This study identifies the effects and quantifies the costs of these adverse outcomes to the Pacific island economies, with details provided for selected key sectors including agriculture, fisheries, tourism, coral reefs, and human health. It then presents policy recommendations and action steps for the countries to minimize or mitigate these impacts, particularly by mainstreaming climate change in their development plans, adopting forward-looking and risk-based approaches to climate change, and climate-proofing both their programs and infrastructure so that poverty eradication and sustainable development efforts can continue regardless of the vagaries of climate.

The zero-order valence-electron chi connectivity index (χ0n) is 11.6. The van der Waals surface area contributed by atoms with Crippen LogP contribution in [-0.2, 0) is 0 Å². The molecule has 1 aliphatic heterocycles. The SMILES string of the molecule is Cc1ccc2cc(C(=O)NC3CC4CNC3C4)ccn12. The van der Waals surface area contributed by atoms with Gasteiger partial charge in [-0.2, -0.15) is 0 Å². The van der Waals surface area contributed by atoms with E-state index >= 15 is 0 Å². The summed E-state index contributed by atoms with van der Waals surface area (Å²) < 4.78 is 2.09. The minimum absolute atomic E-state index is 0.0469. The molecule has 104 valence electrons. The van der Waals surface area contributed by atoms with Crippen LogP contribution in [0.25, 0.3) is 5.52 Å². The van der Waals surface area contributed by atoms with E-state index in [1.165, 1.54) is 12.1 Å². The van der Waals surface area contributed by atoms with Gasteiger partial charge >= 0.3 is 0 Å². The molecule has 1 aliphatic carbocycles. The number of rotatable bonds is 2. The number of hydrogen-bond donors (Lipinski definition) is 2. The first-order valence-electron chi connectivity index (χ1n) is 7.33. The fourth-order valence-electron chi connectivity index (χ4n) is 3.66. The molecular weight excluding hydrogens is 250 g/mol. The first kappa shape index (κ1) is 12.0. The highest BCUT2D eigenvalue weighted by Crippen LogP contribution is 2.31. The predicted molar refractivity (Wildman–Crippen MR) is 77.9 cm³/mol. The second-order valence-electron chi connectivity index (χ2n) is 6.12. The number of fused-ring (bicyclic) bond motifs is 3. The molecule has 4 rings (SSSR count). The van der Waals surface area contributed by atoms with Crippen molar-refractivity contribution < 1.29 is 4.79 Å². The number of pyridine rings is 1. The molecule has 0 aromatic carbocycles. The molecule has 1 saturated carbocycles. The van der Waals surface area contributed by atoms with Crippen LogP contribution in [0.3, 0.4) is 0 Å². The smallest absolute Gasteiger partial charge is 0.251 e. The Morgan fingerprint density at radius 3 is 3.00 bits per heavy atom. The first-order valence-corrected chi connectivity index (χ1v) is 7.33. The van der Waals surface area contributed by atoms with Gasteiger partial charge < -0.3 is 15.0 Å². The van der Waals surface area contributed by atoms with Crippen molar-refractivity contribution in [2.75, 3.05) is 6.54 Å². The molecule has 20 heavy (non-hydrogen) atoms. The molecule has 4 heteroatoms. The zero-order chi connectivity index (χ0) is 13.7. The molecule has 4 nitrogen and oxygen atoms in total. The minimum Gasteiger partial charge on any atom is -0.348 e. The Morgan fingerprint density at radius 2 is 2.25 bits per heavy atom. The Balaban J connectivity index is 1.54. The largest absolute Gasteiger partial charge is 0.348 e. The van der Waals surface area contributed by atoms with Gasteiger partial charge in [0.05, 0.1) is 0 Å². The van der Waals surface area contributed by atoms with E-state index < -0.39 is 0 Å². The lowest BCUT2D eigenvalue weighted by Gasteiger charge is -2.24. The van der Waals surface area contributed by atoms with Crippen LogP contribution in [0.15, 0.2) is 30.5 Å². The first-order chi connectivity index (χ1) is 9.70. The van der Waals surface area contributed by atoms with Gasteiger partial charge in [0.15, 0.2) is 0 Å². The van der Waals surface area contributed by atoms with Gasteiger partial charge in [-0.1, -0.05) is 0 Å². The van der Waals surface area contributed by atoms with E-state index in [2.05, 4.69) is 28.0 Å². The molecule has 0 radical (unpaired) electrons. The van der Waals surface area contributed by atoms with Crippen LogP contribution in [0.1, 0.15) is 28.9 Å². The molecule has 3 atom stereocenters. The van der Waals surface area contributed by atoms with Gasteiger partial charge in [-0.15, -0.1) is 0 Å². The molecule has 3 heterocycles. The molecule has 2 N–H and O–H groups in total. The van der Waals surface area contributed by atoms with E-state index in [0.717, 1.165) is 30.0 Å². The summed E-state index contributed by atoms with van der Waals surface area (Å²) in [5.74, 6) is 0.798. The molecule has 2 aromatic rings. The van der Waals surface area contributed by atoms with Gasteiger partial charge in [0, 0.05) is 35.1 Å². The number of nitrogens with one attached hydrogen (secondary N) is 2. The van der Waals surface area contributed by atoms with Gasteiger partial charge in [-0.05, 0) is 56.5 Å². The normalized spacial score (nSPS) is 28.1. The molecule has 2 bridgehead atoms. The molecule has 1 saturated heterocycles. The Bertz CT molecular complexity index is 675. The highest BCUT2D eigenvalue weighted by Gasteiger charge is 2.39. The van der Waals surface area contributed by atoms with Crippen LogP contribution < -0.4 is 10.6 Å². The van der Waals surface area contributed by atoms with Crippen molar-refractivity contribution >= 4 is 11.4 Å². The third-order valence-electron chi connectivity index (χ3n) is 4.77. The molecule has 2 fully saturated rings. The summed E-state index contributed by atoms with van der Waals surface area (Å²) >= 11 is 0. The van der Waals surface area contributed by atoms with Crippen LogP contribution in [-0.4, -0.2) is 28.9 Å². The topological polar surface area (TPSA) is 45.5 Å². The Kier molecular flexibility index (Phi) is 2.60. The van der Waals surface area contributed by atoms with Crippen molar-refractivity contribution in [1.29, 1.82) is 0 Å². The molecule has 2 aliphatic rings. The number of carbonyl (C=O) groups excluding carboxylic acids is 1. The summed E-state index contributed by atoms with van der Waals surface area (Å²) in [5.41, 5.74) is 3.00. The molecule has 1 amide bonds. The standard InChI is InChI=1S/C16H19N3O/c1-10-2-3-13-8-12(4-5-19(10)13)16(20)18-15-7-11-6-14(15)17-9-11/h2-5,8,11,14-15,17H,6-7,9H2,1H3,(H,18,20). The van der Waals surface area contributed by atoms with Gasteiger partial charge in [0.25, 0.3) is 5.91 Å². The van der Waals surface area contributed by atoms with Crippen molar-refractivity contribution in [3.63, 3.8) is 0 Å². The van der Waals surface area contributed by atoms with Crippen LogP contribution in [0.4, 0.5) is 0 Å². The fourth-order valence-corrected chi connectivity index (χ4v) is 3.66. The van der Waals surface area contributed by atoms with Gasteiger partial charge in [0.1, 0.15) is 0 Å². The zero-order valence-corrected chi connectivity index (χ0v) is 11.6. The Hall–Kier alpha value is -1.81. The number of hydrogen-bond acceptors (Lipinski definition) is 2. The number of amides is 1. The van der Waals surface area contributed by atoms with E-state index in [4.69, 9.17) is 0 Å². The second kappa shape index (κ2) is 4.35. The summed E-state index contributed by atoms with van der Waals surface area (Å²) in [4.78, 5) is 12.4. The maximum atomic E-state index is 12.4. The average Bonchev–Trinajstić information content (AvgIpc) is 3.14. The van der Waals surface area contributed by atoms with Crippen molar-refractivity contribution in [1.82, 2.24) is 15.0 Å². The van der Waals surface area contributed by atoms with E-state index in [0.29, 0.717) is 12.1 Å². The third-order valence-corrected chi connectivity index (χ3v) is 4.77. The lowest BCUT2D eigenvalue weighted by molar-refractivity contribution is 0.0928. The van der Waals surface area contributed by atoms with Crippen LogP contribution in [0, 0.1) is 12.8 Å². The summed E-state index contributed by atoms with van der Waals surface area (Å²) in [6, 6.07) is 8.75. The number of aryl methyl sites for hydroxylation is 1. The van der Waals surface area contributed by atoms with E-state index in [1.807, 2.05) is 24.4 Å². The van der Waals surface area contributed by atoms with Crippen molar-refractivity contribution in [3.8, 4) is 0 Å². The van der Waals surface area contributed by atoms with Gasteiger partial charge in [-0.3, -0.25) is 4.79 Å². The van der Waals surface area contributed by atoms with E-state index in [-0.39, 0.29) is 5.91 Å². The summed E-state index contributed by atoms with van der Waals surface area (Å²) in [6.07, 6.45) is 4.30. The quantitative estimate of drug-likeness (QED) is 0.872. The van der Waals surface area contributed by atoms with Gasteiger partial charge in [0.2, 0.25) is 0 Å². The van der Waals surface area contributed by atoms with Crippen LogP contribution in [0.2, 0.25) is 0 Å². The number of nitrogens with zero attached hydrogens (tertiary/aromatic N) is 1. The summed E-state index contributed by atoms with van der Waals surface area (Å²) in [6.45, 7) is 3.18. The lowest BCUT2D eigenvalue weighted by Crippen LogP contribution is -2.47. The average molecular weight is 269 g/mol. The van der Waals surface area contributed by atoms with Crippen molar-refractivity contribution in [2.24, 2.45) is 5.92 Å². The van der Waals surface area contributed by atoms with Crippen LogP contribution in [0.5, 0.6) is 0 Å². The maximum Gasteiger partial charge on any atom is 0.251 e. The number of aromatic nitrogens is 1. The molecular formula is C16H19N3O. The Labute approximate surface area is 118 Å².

Some of the report's findings include the following:
- The Pacific nations are uniquely sensitive to the manifold effects of climate change. The effects of climate change are projected to intensify in the coming decades. The combination and interaction of geographic, economic, environmental, and demographic factors are expected to make the Pacific region particularly sensitive to climate change. All of these factors should therefore be duly taken into account as the region moves forward in adapting to a changing climate;
- Mainstreaming climate change actions in development planning is crucial to minimize the impacts of climate change; and
- A forward-looking adaptation strategy is key to addressing the multitude of climate change impacts, with low-regret options and built-in flexibility as basis for a robust adaptation pathway.
- Executive Summary
- Vulnerability of the Pacific Nations to Climate Change
- Framework and Methodology
- Climate Scenarios for the Pacific
- Sectoral Implications of Climate Change in the Pacific
- Economic Implications of Climate Change in the Pacific
- Summary and Policy Implications